BY RICHARD HEAP:
It’s 59 years since President John F. Kennedy claimed that the US would land a man on the moon before the end of the 1960s. In 1969, it achieved this goal.
There has been a great deal of focus on this claim since Elon Musk’s SpaceX last week sent two astronauts into orbit. And for Wärtsilä’s Jussi Heikkinen, there is a parallel between JFK’s statement then and energy storage today.
Heikkinen is director of growth and development at the Finnish firm, where he has spent four decades. But where does this parallel come in?
“We are facing a similar situation [as then],” he said. “We know where we want to go, but not exactly how to go there. We need sophisticated tools, software, supercomputers… and any mathematics that can help us to work out the right way to go through this transition.”
Heikkinen said this on 21st May at a virtual conference run by the California Energy Storage Alliance, which has made the presentations available to catch-up listeners this week. The day featured nine talks on how to use storage to help California reach its goal of 100% renewable electricity by 2045, but the lessons apply more broadly. And Heikkinen’s drew on the findings of a white paper that Wärtsilä published last month.
The ‘Path to 100% Renewables in California’ paper compares three ways that the US state could seek to pursue its goal of a green grid, which are:
- Current Plan, where California follows its existing Integrated Resources Plan to 2030 and Wärtsilä extrapolates from there. This relies heavily on wind and solar, but doesn’t achieve carbon neutrality by 2045 as the grid would still use some fossil fuels.
- Current Plan without Fossil Thermal, which is similar to the Current Plan but would use biomass and biogas instead of fossil fuels. Wärtsilä said this would achieve a carbon neutral grid by 2045.
- Optimal Plan, where California optimises the whole grid until 2045, and uses power-to-hydrogen and power-to-methane as long-term energy storage, along with short-term storage and renewables. This would reach that 2045 target. It concludes that this one is the best.
The research calls on policymakers in California to start supporting the rollout of power-to-gas technology now. It said this was best because there is growing interest in using green fuels in the transport and aviation sectors, and so any investment in these technologies would support those other sectors too.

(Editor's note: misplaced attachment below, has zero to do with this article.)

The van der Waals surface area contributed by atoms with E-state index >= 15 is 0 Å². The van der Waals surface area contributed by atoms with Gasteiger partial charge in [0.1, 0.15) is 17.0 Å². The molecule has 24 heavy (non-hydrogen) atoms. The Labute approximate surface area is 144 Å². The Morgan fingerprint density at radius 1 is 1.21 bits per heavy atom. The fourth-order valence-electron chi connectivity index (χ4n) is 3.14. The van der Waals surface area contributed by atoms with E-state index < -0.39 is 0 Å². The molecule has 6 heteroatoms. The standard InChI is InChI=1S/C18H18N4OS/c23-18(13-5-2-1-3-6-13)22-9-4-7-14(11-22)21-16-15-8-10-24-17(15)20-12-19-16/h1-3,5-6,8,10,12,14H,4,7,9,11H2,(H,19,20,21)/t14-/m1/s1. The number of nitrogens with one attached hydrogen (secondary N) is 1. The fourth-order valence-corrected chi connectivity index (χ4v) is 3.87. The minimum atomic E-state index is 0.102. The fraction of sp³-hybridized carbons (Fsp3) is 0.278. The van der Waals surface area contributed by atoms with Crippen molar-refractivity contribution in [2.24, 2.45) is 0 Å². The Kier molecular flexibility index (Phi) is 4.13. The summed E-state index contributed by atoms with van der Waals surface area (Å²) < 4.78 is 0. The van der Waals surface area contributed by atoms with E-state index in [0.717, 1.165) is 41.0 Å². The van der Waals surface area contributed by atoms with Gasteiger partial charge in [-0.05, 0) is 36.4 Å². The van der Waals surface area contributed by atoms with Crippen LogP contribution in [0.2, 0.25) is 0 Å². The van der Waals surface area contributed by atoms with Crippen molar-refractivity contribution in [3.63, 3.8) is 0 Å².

Heikkinen added this work could be done now and the preferred fuel chosen later. He also argued it was important for California to invest in technologies that help it to self-balance fluctuating production from wind, solar and hydro, instead of looking to neighbouring US states that will be shutting down their own fossil fuel fleets.
In the day’s first presentation, CESA highlighted huge investment opportunities for storage companies in California.
Jin Noh, policy manager at CESA and senior manager at Strategen Consulting, said that the state would need 25GW of flexible ramping capacity by 2030, including 8.9GW of batteries and 11.1GW of standalone storage. In addition, he said it would need 23GW of solar-and-storage hybrids.
Noh said California was entering a “golden age” for storage companies. There is now 287MW of storage online with 1.5GW in development and 963MW contracted, as well as 1.6GW of storage procurement announcements in the first quarter of 2020. These came from utilities such as Southern California Edison and Pacific Gas & Electric, as well as community choice aggregators.
He said that storage and renewables needed to grow in parallel: “It’s not as easy as overbuilding our renewable portfolio and curtailing resources. We really need a lot of long-duration resources as well,” he argued.
There are key questions for businesses and policymakers around grid reliability, and how they can deliver storage in a cost-effective manner.
But Noh added there was proven business cases “for different types of configurations, different types of technologies [and] different types of approaches, to ensure that reliability is met”.
To paraphrase JFK, it won’t necessarily be easy. But it is a challenge California and other states have shown they are willing to accept, unwilling to postpone, and intend to win.